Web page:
the Wyoming dump, pass the Nevada
City mine, and across Red Hill to
Newtown. From there an easy grade
could be made to Jones' bar. A
considerable portion of this route would
be over roads already built, aud
wnion would only need repairing.
Very little new road would be re
quired. Meantime it would lead past
the Wyoming dump, where any quan
tity of first-class rock could be ob
tained for road building. Such a road
would be highly appreciated by the
people of San Jnan and vicinity, and
oonld hardly fail to be of benefit to the
merohants of Nevada City.
Theodore F. Swayze of New Jersev
has been appointed Chief Clerk of the I "i , nn7"
Ttbbi.- iiu... i of ban Franoisoo,
The Senate confirms John Huy, am
bassador to Great Britain; Horace
Porter, ambassador to France; Henry
White, secretary to Mr. Hay.
Warden Harley of the Indiana State
Prison U La Porte has adopted a novel
method of providing oooupation for the
several hundred idle 'convicts under his
charge by organising militia companies
within the walls. The convicts will
be supplied with wooden crmia an1
armea oy convicts who served in the
The Republican members of the
Ways and Means Corrniittee have de
cided to make two impoitant ohanges
in the tariff bills. Books and soientiflo
apparatus not made in this country are
to be admitted free. The duty on pine
applos is to be changed front, two cents
per pound to six oents per cubio foot
in barrels or paokages and $6 per 1000
imported in bulk.
The Chinese Minister cave a rtiminr
a few days ago to several members of
the Cabinot and others. J. C. Camp,
bell of San FrauUsco. John W. Foster
and H. M. Kingman were among those
present. As a result of the See Ynn
and Sam Yup ooutrovorsy in San Fran
oisoo ana settlement it is announced
positively that the Chinese Consul at
that city, Fung Yung Hang, and Vice
Consul King will be deposed by the
Chinese Government on reoommouda
tiou of the Minister.
Rejection Tb.l Will lirmllj lutereal
Our Kemlfn lloth Old
Mucli damage has been done by a
tornado in the neighborhood ot Den
Witbiu a week, the prices of refined
sugar have advanced one quarter of a
cent a pound.
The Cincinnati Convention League
haa been formed for the purpose of
promoting the holding of conventions
in that city.
Gurrett A. Hobait, the 12-year-old
sou of the vice-president, has been ap
pointed official bell-hanger at the
The United States Supreme Court
has decided that a btate has a right to
tax franchises of corporations, such as
express, telegraph and railroad com
panies. The plant of the Acme Bicycle
Works at Reading, Pa. , has been de
stroyed by fire. Valuable niaohinery
was destroyed. The total loss is $75,
The New York World says there is
a serious bieak in the ranks of the
Socialist Labor party. Six thousand
members are said to have rebelled at
what they term dictatorship.
The oldest postmistress in the coun
try, Miss Blanche Borard, who has
held her office at West Point, N Y.,
for fifty years, has resigned. The
mother also held the same position.
The Texas courts have decided that
where a ticket is sold for a certain
coach like a Pullman a negro is en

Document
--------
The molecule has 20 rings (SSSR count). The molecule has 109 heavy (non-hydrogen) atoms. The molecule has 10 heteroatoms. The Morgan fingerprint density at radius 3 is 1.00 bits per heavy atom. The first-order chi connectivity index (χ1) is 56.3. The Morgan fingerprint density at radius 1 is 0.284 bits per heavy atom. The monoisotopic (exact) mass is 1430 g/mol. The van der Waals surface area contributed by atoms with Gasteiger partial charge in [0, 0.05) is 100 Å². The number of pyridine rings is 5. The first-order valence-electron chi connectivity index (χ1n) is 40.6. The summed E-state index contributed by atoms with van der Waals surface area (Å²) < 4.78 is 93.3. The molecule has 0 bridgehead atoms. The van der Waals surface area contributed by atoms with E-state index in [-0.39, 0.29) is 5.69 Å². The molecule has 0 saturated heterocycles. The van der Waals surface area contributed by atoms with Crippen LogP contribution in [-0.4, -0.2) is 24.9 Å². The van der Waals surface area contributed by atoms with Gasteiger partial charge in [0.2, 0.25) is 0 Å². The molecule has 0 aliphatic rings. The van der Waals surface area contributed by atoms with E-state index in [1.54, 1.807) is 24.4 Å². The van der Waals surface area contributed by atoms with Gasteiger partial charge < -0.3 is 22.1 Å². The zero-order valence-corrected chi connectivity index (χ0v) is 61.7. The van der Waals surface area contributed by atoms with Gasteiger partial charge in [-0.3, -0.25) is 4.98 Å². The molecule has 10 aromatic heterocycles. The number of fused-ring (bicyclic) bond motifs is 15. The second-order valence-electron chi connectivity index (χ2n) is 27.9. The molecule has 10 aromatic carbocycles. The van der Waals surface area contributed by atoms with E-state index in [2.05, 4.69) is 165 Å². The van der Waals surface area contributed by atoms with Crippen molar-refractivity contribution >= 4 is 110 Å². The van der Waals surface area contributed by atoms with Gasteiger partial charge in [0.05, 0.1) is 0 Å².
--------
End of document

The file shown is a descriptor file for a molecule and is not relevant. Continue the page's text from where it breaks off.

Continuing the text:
num. w rme in mat aina or a car, or
tne company is liable to pay damages,
At Boston the sugar men are oorner
ing the product in anticipation of
nignei taritr. f ifteen thousand tons
have been bought in the Gorman mar
kets and ships are beiug sent for it
The following Californians have been
admitted to praotice before the Interior
Department in Washington: St.
Julien E. Cox and John C. MacCabe
of Los Angeles, William R. MoQuiddy
of Hanford, and William E. MoCloskey
The oil from the Pnenta wells flows
more than forty miles through pipes
entirely by force ot gravity, to reach
Chino, where there is a refinery. The
refinery ia really an adjunct of the
beet sugar factory; originally the oil
was used in orude form for fuel pur
poses, but it proved too explosivo. and
ao the refinery waa built to separate
Kwuue, rennea petroleum
oenzine; it is the refuse
burned in the factory.
S. M. Seguin, a wealthy land owner,
nag just suooeeded . in organizing a
company of Spaniards with $1,000,000
paid-up capital, to put in a great irri
gation enterprise. The immense body
of land in the valley on the Rio Grande
petween uamargo and Matamoros is to
be placed under irrigation by the
means of canals. The surveys for
these canals will be made at once, and
the work of construction inaugurated.
With settlement of the Yaqui In
dian trouble, now in course of adjust, i
m.nt tl. . III . .
uicut, uitni wjii pc a rusn or pros pec.
tors into the Yaqui river oountry very
jiu mmuo oi mo oia-titue mining
l uauca iu me vuima cates. Hundreds
of men are now awaiting the word to
go in, and when the rush begins they
will be joined by thousands. The
region is described as equaling Califor-
A large number of bills that had
been on the calendar or on the files of
the oominittee of the last and prior
congresses have been reintroduced in
the Senate, and the bill for the adjust
ment of the Government TillinAf) nn
the calendar. A resolution has been
agreed upon instructing the Commit-
f .in .u. 1.'. ..... : t i i
vai imeigu neiations to inquire
uu report wnen tne Danish West India
Islands of St. Croix. St.
Thomas oan now be linrnhnHflH
whether, if not Dnrohannii h ti.
United States, thev would nmhnhiv i
sold to some other power.
Many other amendment i,a;
the same object, to put articles con
trolled by trusts on the f Hat h,.
been offered, and on objection by Ding-
ley stated that when the tim name -